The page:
How the Eco Thrify bloggers reduced their power bill to $30 with active solar
Meet an eco-thrifty, sustainable family who only need to work part-time, have an average monthly power bill under $30, and eat from a permaculture pantry that grows right up to their back door.
This story first appeared in the February 2014 edition of Lifestyle Block.
Words: Helen Frances Photos: Nelson Lebo
Who: Nelson, Dani & Verti Lebo
The light, warm centre of the Lebo’s house in Castlecliff used to be the place they avoided. They nicknamed it ‘the dungeon’ before Nelson transformed it into their living room. Broken windows were covered with roofing iron, wallpaper hung in shreds, and there was a hole in the floor through which a mystery squatter came and went.
But that was in 2008 when the section and house was arguably the most dilapidated property in Whanganui. It took the family 20 months to renovate and develop an affordable lifestyle with a low ecological footprint. The house and garden are now classrooms for the couple’s workshops, energy saving, permaculture, eco-renovation and organic gardening, which they run through their Eco School.
“We have consciously chosen to share our home and our lifestyle with the community as examples of affordable approaches to sustainability,” Nelson says.
How they reached this point is well documented on their blog – Eco Thrifty Do Up – which also serves as an ‘eco-thrifty’ learning tool.
For several months they had just one power point and would cycle to the local surf club for showers and drinking water. Dani gave birth in newly renovated living room and today the floor is strewn with toys, but there is no plastic, flashing lights or things that make noise. Dani says their daughter creates her own special effects.
“It was the solar potential of the site that attracted us, and all of this space,” Nelson says. ”We can walk straight out into the pantry.” The ‘pantry’ is an intensively composted and planted, north-facing garden. They can also walk to the beach, the reserve, the bus stop, Plunket and kindy, and there is no through traffic in the quiet cul-de-sac.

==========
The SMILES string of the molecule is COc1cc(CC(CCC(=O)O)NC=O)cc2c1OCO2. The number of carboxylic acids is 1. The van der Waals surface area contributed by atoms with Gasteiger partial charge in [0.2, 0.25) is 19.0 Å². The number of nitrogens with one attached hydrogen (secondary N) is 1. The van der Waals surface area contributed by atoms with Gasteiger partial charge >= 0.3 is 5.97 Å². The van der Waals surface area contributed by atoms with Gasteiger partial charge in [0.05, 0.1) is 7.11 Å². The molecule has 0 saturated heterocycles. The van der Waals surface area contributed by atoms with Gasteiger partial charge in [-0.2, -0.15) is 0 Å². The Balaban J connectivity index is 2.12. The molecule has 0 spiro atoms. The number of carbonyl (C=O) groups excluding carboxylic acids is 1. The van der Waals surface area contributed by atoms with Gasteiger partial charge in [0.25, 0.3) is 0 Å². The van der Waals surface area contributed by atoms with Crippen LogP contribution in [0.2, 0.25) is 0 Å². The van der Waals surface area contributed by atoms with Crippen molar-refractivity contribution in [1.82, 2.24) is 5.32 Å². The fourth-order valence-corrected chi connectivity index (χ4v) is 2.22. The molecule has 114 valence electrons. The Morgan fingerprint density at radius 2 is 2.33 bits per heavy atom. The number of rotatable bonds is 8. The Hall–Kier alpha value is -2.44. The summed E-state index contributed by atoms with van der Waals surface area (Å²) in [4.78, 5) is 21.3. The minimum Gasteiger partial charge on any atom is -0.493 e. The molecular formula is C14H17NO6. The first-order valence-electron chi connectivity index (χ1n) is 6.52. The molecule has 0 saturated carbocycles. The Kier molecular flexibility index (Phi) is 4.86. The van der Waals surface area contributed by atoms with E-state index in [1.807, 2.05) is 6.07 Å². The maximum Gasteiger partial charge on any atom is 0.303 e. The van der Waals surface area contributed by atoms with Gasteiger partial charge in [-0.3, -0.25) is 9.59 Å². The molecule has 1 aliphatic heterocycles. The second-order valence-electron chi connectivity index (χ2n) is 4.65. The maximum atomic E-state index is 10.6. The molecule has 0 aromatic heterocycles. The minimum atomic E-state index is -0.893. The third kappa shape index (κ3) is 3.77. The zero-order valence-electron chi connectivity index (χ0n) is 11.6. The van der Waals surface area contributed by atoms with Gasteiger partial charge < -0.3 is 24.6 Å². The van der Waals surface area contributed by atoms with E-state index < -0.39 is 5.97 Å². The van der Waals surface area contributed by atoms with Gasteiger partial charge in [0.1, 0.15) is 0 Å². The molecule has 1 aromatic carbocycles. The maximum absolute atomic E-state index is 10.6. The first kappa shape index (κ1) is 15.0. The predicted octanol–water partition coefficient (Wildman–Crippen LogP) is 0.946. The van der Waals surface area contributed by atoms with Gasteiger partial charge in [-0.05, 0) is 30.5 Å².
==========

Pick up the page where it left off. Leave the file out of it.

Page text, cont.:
Nelson has turned their home into what he calls an active solar house. There are passive thermal features but it needs them as owners to be actively involved, following the sun around the house. He gets up several times during the conversation to close some curtains and open others, put up blankets on some windows and take others down. It’s a nippy spring day when we’re talking, but inside their house it’s 23°C.
At the start of the project Nelson redesigned the orientation of the windows and the position of several rooms to allow sun into the living and kitchen areas throughout the year. He piled masses of insulation into the roof cavity and some of the walls, double-glazed windows using a variety of DIY and more technical methods, and made curtain blankets which add another thermal layer to the windows.
Solar panels on the roof supply hot water, and in winter the family showers in the afternoon when the sun hits the bathroom, raising the room’s temperature to 22°C on sunny days.
The house has passed many building inspections, and Nelson picked up skills from tradesmen who were prepared to work with him. He completed a PhD in science and environmental education from Waikato University which he wrote while doing the house renovations. “I can only sit on my bum writing so many hours a day. I need [practical] projects to work on,” he says.
A Shacklock stove he bought on Trade Me sits inside a brick jacket, ready to be fired up for next winter’s heating and cooking. The bricks warm the room with heat they retain both from the sun shining through the kitchen window and from the fire.
Outside, pumpkin simmers on the solar cooker. Nelson bought the cooker in Ladakh, India seven years ago. It packs down to 15cm x 5cm x 90cm so it can fit inside an airline bag, and consists of aluminium fins and a galvanized steel frame, all held together with about 200 fasteners. The Lebos have used it to cook everything including veges, rice, bacon and eggs, and apple crumble, and even roasted a leg of goat for four hours, cooking it with home-grown onions, garlic, and rosemary.
The electric stove comes in handy between seasons, but for items such as Verti’s purple sugar-free (apple and blueberry) birthday cake, Dani was happy to use an oven.
Making use of the free energy from the sun is just a small part of the couple’s lifestyle. They decided to spend time with Verti during her formative years, and are involved with a Steiner playgroup and an innovative local school. They do less paid work, earn less money, and enjoy themselves with friends at home or in the outdoors rather than eating out or going to the movies. But the way they re-use and recycle resources and grow their own food is also a form of wage, says Nelson, with their power bill averaging $30 or less per month.
Dani works part-time at the Whanganui YMCA. She has a Master’s degree in international education and was a Spanish teacher back home in New Hampshire, USA where the couple met. As well as meeting the demands of motherhood and paid work, she does graphic design and PR for their workshops and various creative ventures that include eco-thrifty toys. Nelson, a teacher with 20 years experience, holds seasonal workshops through the Eco School, does home energy audits and consulting, and writes a pro bono, weekly column in the Wanganui Chronicle.